Fighting against the man is always cool in rock and roll, but there's a fine line between being a rebel and a curmudgeon. The former often implies a sort of activistism, misguided or not. The latter, however, is marked soley by idle negative complaining. I'm sure Petty saw The Last DJ as an act of rebellion, as biting the hands of his master. Unfortunately, since his songs merely complain about the problems without offering solutions, and since the album itself was released by a major label with all the usual trappings (print ads, tour, interviews with major media), his message was toothless.
There were other undercurrents working against him as well. Petty's previous albums, She's The One and Echo, had failed to ignite the hearts and minds of anyone besides his most devoted fans. His popularity had clearly declined. Whether this turn inspired the negativity and anger of The Last DJ or not, it still could be easily interpreted that way, painting Petty as a petulant, spoiled rock star who was not getting enough attention.
The sad part is that The Last DJ isn't even really a bad album.
Though it is supposedly a concept album, only 3 of the songs explicitly take on the music industry: the title track, Money Becomes King, and Joe. The Last DJ is a musically pristine and typically catchy tale of a DJ who plays and says what he likes and is ousted for it. In the days of Clear Channel chokehold it's timely and accurate, but is it compelling or clever? Not really. Money Becomes King is a plodding tale of an artist named Johnny who sells out, starts charging outrageous ticket prices (his fans have to sell dope and hock their possessions to afford them), and advertises light beer. Worst of all, once the song's narrator gets to the concert he doesn't see anyone like himself. Gasp! Joe is the worst of all, a portrait of a music exec who sees his artists as nothing but disposable commodities. The lyrics have no subtlety or wit and neither does the music.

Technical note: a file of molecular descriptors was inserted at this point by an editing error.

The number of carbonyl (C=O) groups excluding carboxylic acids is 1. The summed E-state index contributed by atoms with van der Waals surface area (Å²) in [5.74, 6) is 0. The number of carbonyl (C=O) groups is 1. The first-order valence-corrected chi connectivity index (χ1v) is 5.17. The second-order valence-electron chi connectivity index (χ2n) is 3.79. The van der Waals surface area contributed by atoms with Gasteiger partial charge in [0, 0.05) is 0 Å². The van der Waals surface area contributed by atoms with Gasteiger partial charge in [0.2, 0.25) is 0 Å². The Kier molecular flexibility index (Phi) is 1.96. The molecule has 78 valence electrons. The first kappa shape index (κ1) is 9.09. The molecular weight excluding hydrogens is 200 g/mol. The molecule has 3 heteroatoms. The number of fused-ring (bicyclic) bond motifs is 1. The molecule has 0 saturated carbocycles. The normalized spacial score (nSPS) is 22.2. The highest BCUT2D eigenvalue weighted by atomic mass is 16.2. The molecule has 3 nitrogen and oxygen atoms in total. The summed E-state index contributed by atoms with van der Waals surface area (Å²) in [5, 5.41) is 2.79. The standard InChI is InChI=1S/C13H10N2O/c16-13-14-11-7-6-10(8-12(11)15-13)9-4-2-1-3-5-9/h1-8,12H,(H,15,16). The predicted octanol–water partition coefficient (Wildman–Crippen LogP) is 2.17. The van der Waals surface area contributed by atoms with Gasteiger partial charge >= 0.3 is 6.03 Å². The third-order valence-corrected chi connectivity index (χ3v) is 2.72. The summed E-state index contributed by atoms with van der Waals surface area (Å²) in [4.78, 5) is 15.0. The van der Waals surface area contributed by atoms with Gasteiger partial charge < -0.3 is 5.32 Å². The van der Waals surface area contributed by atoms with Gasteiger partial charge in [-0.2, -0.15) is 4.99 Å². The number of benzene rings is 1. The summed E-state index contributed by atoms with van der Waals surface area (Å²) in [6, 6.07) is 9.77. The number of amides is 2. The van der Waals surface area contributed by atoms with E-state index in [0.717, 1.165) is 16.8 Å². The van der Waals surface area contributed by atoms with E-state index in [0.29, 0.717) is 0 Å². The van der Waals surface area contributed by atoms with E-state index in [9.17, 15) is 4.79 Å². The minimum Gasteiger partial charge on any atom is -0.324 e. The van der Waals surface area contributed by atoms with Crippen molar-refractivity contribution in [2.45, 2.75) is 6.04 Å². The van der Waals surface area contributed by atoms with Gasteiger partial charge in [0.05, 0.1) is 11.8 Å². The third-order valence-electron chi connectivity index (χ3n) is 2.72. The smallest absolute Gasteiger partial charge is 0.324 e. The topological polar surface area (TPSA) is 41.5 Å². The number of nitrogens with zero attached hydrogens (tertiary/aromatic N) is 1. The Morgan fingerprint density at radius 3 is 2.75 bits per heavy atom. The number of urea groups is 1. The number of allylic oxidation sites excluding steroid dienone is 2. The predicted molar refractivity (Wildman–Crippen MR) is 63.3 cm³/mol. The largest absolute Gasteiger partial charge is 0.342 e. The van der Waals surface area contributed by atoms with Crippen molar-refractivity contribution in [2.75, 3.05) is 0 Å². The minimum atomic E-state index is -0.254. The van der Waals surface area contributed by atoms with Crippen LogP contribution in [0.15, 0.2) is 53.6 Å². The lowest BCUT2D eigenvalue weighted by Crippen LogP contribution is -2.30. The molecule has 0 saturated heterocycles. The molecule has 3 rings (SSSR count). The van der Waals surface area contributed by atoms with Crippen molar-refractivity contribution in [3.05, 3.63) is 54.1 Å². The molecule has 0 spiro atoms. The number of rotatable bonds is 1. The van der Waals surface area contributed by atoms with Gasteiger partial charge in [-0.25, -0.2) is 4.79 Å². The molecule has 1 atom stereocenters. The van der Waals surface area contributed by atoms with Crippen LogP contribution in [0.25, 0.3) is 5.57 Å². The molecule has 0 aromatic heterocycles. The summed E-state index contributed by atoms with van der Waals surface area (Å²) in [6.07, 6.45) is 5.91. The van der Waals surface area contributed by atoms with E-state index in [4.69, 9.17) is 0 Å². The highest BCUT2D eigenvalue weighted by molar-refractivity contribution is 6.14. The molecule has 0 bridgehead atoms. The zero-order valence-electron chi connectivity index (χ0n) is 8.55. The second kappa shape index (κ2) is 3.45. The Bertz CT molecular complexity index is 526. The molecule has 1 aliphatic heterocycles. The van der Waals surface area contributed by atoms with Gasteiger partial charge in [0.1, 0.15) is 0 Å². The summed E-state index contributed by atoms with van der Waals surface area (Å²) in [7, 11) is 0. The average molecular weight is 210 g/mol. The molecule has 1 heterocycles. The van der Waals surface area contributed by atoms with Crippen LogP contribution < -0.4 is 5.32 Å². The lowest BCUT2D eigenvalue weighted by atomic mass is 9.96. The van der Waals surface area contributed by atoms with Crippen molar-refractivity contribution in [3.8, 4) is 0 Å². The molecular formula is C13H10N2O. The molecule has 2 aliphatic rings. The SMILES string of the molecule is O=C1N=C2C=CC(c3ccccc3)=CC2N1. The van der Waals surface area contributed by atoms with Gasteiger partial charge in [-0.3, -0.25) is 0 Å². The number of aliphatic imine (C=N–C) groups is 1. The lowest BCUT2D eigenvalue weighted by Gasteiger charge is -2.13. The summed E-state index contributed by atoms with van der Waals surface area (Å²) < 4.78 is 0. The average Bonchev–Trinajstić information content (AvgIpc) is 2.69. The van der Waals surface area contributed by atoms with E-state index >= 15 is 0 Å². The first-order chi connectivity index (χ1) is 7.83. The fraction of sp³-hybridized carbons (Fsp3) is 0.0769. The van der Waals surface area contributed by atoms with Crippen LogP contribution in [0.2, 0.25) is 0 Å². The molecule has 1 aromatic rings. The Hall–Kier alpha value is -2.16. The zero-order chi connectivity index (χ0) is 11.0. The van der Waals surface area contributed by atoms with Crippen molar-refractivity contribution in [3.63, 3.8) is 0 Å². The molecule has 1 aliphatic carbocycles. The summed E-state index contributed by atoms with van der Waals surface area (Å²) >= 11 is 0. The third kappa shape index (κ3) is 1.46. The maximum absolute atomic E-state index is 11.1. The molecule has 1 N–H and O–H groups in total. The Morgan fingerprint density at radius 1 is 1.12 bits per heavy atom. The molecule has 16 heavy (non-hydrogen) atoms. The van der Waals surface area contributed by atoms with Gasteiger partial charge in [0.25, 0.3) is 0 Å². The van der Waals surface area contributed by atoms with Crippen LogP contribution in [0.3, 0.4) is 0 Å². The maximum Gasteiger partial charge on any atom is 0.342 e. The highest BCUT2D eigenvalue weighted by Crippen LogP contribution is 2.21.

Other songs touch on the themes in a kinder, gentler way. Have Love Will Travel is a sweet love song that mentions "the lonely dj's" and "the boys that play rock and roll" but its tone is more hopeful than angry. Can't Stop The Sun strikes a similarly positive note, forming an assured statement of purpose and resolve. Addressing "the man" Petty sings: "You may think that you control things / but there'll be more just like me / who won't give in / who'll rise again." And Dreamville finds Petty prettily nostalgic for his youth, "rock and roll across the dial" and his mother. It's probably no coincidence that these three songs are the best on the album. It's because they don't come from a hateful place.
The other half on the album has absolutely nothing to do with the music industry. Lost Children and When A Kid Goes Bad both touch on societal ills, runaways and gun violence respectively. Blue Sunday, Like A Diamond, and You and Me are all love songs of a sort, the last one being especially sweet and outstanding. Finally, The Man Who Loved Women is a '20s style throwaway.
None of these songs are terrible. In fact, everything besides Joe is sturdy and workmanlike at worst. So is it fair that The Last DJ gets worst album disctinction based on 3 misguided songs? Maybe not. Is the music industry corrupt? Sure. We don't really need that pointed out to us in a heavy-handed way. If Petty really was serious about changing the system, he would have become independant by now, and started performing in clubs for $10 cover. I don't see that happening. Nevertheless, I still have a ton of respect for Tom Petty and the Heartbreakers, but I'd be lying if I said listening to and thinking about The Last DJ doesn't diminish that respect somewhat.
What the album does do for me is make me resolute that I will never become an angry old man who raves about the good old days. It's just not attractive.
Author's Note: This is album review # 202.